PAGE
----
3 The Graph display for this experiment will be divided into three separate portions representing position, velocity and acceleration; each vs. time. Any one of these portions can be made the active portion by clicking the mouse pointer within its area. Once data is acquired it will be retained within the graph display until deleted. Along the yaxis a colored symbol will represent the data for individual data runs for each portion. To perform tasks such as a linear or quadratic fit on the data a data set can be individually selected by clicking the mouse on the appropriate colored symbol next to its corresponding yaxis. Procedure: Setting it up 1. Start the computer; and open the Data Studio program. Select open Activity and from the UB folder open the file motion in one. Place the cart on the track, with the end with the string towards the pulley. Hook the mass hanger through the loop of the string. Pass the string over the pulley. Add 50 grams to the weight hanger for a total of 100 grams. Place a piece of foam on the floor at the point the weight hanger rests on the floor. 1 st Data Run 2. Have a lab partner pull the cart back until the hook of the weight hanger is just below the wheel of the pulley and hold it at this point. Select Start and then have the lab partner release the cart. Once the cart has reached the catcher mechanism at the end of the track select Stop. Evaluating The Data 3. In the appropriate spaces on the data sheet sketch each graph. Position vs. Time Theory predicts that under constant acceleration an object position obeys x = (½a)t 2 + v o t + x o. It is predicted that a position over time data collected for an object undergoing constant acceleration should be able to be fitted to a quadratic function, y = Ax 2 + Bx + C. 4. With the mouse pointer click within the position vs. time graph in order to activate that window. At the top of the graph window there is a button labeled Fit. Select this button and then from the submenu select Quadratic fit. At this time the fit most likely will not be a very good fit as it is trying to fit all of the data within the window. Select the valid data, that which follows a parabola, within the position graph by clicking and dragging the mouse over it. The line of the fit now should lay atop of the data. A box contains the values for y = Ax 2 + Bx + C which resembles x = (½a)t 2 + v o t + x o. From these values, determine the initial velocity and the acceleration. Deselect the quadratic fit from the Fit menu. This will reduce clutter on the screen for the second data run.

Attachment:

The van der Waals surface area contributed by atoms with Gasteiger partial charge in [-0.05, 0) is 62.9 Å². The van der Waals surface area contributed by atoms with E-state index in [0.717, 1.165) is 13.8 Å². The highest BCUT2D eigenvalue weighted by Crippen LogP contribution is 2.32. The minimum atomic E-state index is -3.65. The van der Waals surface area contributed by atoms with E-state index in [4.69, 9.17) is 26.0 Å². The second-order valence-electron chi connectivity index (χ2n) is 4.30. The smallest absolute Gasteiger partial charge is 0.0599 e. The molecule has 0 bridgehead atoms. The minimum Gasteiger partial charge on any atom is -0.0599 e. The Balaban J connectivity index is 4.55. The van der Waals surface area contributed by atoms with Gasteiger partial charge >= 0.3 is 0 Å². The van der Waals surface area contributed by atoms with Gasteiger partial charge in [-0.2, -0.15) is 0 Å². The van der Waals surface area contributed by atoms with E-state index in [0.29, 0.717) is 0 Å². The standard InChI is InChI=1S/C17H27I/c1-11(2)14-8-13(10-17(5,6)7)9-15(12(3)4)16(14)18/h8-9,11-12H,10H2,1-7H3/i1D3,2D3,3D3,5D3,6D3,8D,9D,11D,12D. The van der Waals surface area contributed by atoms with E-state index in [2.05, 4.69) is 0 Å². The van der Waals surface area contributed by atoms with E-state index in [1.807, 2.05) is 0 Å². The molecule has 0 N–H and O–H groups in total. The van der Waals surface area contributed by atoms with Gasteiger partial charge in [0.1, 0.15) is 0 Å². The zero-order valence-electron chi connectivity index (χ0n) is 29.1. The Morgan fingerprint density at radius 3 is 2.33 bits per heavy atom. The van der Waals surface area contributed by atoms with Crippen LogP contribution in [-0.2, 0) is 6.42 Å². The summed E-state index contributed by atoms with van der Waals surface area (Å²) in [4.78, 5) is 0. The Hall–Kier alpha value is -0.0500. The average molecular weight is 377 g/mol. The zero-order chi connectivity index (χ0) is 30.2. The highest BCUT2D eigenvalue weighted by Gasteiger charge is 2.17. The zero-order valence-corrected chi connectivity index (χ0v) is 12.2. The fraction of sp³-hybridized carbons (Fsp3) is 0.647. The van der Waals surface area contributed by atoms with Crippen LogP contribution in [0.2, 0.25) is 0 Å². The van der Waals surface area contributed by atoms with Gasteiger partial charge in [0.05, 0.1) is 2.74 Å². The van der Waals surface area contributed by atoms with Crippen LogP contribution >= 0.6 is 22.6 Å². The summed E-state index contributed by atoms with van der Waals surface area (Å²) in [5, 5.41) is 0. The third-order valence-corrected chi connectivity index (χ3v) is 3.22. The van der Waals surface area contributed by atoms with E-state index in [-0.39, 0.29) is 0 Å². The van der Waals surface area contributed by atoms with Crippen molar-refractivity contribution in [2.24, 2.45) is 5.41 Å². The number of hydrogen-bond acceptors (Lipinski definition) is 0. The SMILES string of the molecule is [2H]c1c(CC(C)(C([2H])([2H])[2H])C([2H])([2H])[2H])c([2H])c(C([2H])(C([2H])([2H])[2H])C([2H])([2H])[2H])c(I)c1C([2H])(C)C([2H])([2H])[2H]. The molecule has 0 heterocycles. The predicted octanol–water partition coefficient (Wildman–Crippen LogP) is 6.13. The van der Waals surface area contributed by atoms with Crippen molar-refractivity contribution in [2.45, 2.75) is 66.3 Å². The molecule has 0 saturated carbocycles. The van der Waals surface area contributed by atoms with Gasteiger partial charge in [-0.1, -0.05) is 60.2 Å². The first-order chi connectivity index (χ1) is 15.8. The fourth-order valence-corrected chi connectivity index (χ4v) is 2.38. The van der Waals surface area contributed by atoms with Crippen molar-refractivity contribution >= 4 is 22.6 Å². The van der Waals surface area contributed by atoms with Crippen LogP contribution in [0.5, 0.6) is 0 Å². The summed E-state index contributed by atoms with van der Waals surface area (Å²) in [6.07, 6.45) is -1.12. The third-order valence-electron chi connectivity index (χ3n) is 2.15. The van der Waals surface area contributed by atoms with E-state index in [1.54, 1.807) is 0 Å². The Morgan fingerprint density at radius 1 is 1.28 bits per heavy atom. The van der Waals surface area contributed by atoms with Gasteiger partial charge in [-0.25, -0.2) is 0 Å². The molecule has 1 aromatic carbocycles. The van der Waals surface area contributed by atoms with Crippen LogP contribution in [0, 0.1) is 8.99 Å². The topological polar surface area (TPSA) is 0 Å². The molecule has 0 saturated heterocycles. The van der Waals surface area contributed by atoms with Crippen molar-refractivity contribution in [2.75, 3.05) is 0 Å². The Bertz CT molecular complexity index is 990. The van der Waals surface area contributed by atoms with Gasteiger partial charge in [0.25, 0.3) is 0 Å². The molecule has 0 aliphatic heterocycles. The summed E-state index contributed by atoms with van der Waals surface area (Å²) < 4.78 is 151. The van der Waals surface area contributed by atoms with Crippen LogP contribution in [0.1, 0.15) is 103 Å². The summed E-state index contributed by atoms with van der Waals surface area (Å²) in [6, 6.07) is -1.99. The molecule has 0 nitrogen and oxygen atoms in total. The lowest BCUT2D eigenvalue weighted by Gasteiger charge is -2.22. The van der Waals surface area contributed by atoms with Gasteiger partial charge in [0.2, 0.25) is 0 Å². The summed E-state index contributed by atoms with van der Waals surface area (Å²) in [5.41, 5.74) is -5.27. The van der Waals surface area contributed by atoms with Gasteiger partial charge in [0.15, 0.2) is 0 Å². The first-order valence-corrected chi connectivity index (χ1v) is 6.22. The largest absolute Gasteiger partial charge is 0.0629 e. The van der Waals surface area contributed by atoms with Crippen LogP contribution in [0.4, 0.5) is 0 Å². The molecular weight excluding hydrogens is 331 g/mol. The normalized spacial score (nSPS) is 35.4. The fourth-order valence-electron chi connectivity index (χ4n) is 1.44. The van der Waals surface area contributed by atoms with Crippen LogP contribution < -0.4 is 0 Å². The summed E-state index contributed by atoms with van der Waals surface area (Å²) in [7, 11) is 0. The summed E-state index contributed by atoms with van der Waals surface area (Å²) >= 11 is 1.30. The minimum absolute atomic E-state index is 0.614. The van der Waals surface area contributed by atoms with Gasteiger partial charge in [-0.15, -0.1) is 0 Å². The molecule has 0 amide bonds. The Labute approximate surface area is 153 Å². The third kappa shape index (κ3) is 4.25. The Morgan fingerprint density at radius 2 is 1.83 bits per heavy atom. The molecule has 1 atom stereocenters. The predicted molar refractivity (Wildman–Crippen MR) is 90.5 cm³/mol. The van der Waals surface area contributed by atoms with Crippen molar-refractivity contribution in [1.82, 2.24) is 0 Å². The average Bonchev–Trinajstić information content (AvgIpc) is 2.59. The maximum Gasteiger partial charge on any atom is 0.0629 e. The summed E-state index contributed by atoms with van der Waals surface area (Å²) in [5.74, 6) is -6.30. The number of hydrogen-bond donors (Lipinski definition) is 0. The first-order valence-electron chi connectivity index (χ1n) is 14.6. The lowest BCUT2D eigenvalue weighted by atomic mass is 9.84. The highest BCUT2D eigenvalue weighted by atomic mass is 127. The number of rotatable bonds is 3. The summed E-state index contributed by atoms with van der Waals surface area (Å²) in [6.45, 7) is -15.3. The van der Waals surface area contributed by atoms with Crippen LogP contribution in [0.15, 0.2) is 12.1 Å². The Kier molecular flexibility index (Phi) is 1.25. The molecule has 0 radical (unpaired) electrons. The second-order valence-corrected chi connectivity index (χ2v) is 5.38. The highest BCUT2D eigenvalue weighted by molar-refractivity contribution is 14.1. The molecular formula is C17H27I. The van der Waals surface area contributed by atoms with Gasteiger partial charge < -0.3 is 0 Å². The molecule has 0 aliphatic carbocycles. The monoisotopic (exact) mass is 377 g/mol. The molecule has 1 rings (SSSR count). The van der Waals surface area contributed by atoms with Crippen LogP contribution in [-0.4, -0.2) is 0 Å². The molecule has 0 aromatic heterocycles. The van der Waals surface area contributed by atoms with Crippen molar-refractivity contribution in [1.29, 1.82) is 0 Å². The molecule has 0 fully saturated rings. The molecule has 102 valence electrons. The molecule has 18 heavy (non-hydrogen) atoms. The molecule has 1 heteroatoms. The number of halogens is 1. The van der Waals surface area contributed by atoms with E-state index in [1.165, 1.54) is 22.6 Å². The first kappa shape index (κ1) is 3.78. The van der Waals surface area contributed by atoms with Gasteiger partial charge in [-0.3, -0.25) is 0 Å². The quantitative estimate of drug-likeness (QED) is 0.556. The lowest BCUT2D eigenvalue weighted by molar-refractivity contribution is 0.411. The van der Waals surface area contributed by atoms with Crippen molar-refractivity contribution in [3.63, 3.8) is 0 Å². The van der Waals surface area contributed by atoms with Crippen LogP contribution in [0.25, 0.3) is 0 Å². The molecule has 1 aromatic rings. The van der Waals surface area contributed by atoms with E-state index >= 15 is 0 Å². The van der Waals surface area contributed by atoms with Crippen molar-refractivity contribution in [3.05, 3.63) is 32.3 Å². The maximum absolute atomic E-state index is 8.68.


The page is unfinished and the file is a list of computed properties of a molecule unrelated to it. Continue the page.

4 Velocity vs. Time Theory predicts that under constant acceleration an objects velocity vs. time obeys v = at + v o. It is predicted that a velocity over time data collected for an object undergoing constant acceleration should be able to be fitted to a linear function, y = mx + b 5. With the mouse pointer click within the velocity vs. time graph to activate it. Using the Fit button choose the Linear fit option. Again the fit will try to fit all the data and this may not be what you desire. With the mouse pointer click and drag to select only the data along the increasing linear line. The fit line should now lay atop the data. A box contains the values for y = mx + b which resembles v = at + v o. From these values, determine the initial velocity and the acceleration. Deselect the linear fit from the Fit menu. This will reduce clutter on the screen for the second data run. Acceleration vs. Time If an object is under constant acceleration then an acceleration vs. time graph should be a horizontal line where the y intercept value is the value of the constant acceleration. 6. Activate the acceleration vs. time graph. Select the data and then perform a linear fit on that data. Ideally the slope will be zero and the y intercept the constant acceleration 7. Repeat the procedure step 2 6 using 200 grams.
5 Data Sheet position vs. time with 100g position vs. time with 200g acceleration = acceleration = initial velocity initial velocity = velocity vs. time with 100 g velocity vs. time with 200 g acceleration = acceleration = initial velocity = initial velocity = acceleration vs. time with 100 g acceleration vs. time with 200 g acceleration = acceleration =
6 What can be concluded about the acceleration from those that were determined from each graph for the 100 gram mass? What effect does adding mass to the mass hanger have on the acceleration of the cart? Describe how the experimental results agree with each prediction made in the Prelab Activity.